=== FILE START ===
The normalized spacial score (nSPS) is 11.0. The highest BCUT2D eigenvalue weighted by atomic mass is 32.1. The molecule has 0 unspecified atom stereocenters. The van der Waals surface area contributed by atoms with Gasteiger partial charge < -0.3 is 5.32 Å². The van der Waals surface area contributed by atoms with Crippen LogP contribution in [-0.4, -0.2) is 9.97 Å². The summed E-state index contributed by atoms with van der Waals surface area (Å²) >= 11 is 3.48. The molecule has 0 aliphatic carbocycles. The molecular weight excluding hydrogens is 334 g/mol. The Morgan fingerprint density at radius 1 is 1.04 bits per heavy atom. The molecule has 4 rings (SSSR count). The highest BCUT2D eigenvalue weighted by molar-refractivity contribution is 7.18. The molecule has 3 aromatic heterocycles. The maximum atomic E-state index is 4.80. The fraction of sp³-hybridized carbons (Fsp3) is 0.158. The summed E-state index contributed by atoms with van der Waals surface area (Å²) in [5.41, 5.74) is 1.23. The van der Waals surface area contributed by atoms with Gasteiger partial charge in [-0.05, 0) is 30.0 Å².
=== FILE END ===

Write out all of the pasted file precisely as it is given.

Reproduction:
The normalized spacial score (nSPS) is 11.0. The highest BCUT2D eigenvalue weighted by atomic mass is 32.1. The molecule has 0 unspecified atom stereocenters. The van der Waals surface area contributed by atoms with Gasteiger partial charge < -0.3 is 5.32 Å². The van der Waals surface area contributed by atoms with Crippen LogP contribution in [-0.4, -0.2) is 9.97 Å². The summed E-state index contributed by atoms with van der Waals surface area (Å²) >= 11 is 3.48. The molecule has 0 aliphatic carbocycles. The molecular weight excluding hydrogens is 334 g/mol. The Morgan fingerprint density at radius 1 is 1.04 bits per heavy atom. The molecule has 4 rings (SSSR count). The highest BCUT2D eigenvalue weighted by molar-refractivity contribution is 7.18. The molecule has 3 aromatic heterocycles. The maximum atomic E-state index is 4.80. The fraction of sp³-hybridized carbons (Fsp3) is 0.158. The summed E-state index contributed by atoms with van der Waals surface area (Å²) in [5.41, 5.74) is 1.23. The van der Waals surface area contributed by atoms with Gasteiger partial charge in [-0.05, 0) is 30.0 Å².